Banjo Hangout Logo
Banjo Hangout Logo

Premier Sponsors

885
Banjo Lovers Online


Oct 19, 2021 - 7:14:14 AM

sethb

USA

625 posts since 2/16/2005

I'm not sure if this is the best forum for this question, but here goes:  I was taught that when you are accompanying ("comping") a vocalist, you should play harmony chords that are lower in pitch than the singer, so that you aren't close to or duplicating the singer's melody notes. 

Our band has always had a vocalist who needed most of her tunes transposed up about a third in order to fit within her vocal range.  So for example, if a song was written in the key of C, we would usually take it up to Eb to accommodate her.  And when I was comping her, I would usually play chords that were located around the 5th to 7th fret, mostly the first inversions of the same chords at the "nut," in order to be playing "below" her.  Then if I had a solo, I'd just go further down the neck (towards the bridge) for the next set of inversions, which would usually be where many of the melody chords were located.  

But we just hired a new vocalist who happens to be an alto, which means that we had to redo our entire book of music by transposing almost everything down at least a fifth.  So if a song was originally written in C, we now needed to bring it down to F or G.  In order to play "below" the vocal now, I have to go up the neck (towards the nut) and often use basic open chords in order accomplish that.  While that's OK, it's not my preference soundwise or for ease of playing.  Using closed first inversions around the 5th-7th frets is better, but then I'm using chords at the melody chord level, thus duplicating the singer. 

If anyone has any suggestions about dealing with this situation, I'd much appreciate it!  SETH

Oct 19, 2021 - 7:49:52 AM

68 posts since 2/8/2016

Anytime multiple instruments (including voices) share sonic spaces, things can get a bit muddy. The more lower frequencies the more mud. Ergo, the sticker bass players stick on piano keyboards reminding the piano player that the band already has a bass player. It is also true that higher pitches cut through the mix better.

I do try and play out of the vocalist (or lead instruments) space, but that may require going higher. There a male singers you aren't going to play lower than with a banjo.

With these things said, I believe the solution is better handled by audio engineering. It is a chronic problem for the vocals volume to be to low. (Especially if the band is doing their own mix versus a well positioned sound tech.) Also there are some equalizer adjustments that can really help the vocals cut through. These solutions, of course, assume that your not all standing around a single mic.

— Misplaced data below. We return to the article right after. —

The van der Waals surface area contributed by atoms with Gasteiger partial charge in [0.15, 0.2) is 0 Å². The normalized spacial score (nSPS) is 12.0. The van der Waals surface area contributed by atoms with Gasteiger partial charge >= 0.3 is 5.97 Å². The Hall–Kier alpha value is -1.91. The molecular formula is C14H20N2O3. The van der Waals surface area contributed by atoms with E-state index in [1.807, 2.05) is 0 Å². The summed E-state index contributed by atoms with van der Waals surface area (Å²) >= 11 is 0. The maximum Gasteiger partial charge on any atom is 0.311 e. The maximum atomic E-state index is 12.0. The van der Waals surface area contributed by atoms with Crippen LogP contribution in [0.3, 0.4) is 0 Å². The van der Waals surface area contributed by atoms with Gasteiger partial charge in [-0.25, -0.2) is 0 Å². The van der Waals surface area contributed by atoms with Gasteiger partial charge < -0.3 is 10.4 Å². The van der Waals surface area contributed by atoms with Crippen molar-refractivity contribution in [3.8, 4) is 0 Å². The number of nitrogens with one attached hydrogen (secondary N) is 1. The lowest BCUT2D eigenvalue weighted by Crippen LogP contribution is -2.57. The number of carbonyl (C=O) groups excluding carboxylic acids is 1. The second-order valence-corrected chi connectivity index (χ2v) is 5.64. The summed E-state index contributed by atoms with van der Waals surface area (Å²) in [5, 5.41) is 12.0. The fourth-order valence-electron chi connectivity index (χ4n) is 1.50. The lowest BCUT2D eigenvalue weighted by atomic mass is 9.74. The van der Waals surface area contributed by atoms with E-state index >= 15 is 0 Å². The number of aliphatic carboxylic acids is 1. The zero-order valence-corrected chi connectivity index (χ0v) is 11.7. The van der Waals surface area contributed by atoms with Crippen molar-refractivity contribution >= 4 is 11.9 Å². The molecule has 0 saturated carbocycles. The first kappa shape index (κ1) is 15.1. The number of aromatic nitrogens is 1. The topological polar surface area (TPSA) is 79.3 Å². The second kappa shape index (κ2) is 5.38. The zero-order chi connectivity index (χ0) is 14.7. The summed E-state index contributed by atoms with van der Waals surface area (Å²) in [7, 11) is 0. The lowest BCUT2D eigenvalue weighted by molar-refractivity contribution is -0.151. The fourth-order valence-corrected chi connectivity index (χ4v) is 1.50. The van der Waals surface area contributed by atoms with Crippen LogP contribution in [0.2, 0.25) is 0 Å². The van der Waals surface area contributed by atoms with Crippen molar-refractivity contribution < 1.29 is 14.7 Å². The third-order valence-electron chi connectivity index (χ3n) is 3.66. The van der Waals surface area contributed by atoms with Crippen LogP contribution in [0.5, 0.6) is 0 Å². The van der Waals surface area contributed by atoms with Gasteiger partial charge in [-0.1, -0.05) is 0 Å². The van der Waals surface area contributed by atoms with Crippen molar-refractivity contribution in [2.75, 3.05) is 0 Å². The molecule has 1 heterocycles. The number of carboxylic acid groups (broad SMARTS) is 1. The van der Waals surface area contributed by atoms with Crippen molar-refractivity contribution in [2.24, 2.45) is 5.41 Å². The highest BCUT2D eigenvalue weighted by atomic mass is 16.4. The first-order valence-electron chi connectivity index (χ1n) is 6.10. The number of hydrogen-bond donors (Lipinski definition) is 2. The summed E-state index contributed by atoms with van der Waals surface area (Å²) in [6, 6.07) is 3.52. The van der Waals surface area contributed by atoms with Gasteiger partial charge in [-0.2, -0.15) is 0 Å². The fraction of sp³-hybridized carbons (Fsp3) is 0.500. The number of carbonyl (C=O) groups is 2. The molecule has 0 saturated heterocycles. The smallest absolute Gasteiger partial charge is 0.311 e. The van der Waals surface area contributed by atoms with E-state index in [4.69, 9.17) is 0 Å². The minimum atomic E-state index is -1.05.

Oct 19, 2021 - 9:42:43 AM

sethb

USA

625 posts since 2/16/2005

quote:
Originally posted by JohnnyShayne


[snip] I do try and play out of the vocalist (or lead instruments) space, but that may require going higher. [snip]

[snip] With these things said, I believe the solution is better handled by audio engineering. [snip]


Thanks for some good ideas!  I have tried "going higher," with mixed results.  On some tunes, we stuck with the higher transposed Eb key, but had the vocalist sing an octave lower, which was in her range.  That was a quick fix that didn't require any additional transposing (or new chords and new fingerings).  But it seemed very odd to have the band above the vocalist.  And I think it may also have given the singer some intonation problems now and then, especially at the beginning of a number -- she had some trouble "finding her note" sometimes, and I don't blame her in that situation. 

We use a separate mic and a separate channel for the vocalist, so it should be easy to give her a little extra volume or maybe a little more treble or other tweaks.  We'll give that a try and see what happens.  We do try to make sure on preshow sound checks that the band is not overwhelming the vocals, and we also try to cut the band's volume anyway during vocals.  But a little more attention to dynamics and equalization is probably a good idea.  SETH

Edited by - sethb on 10/19/2021 09:43:42

Oct 19, 2021 - 10:00:20 AM

68 posts since 2/8/2016

quote:
Originally posted by sethb
quote:
Originally posted by JohnnyShayne


[snip] I do try and play out of the vocalist (or lead instruments) space, but that may require going higher. [snip]

[snip] With these things said, I believe the solution is better handled by audio engineering. [snip]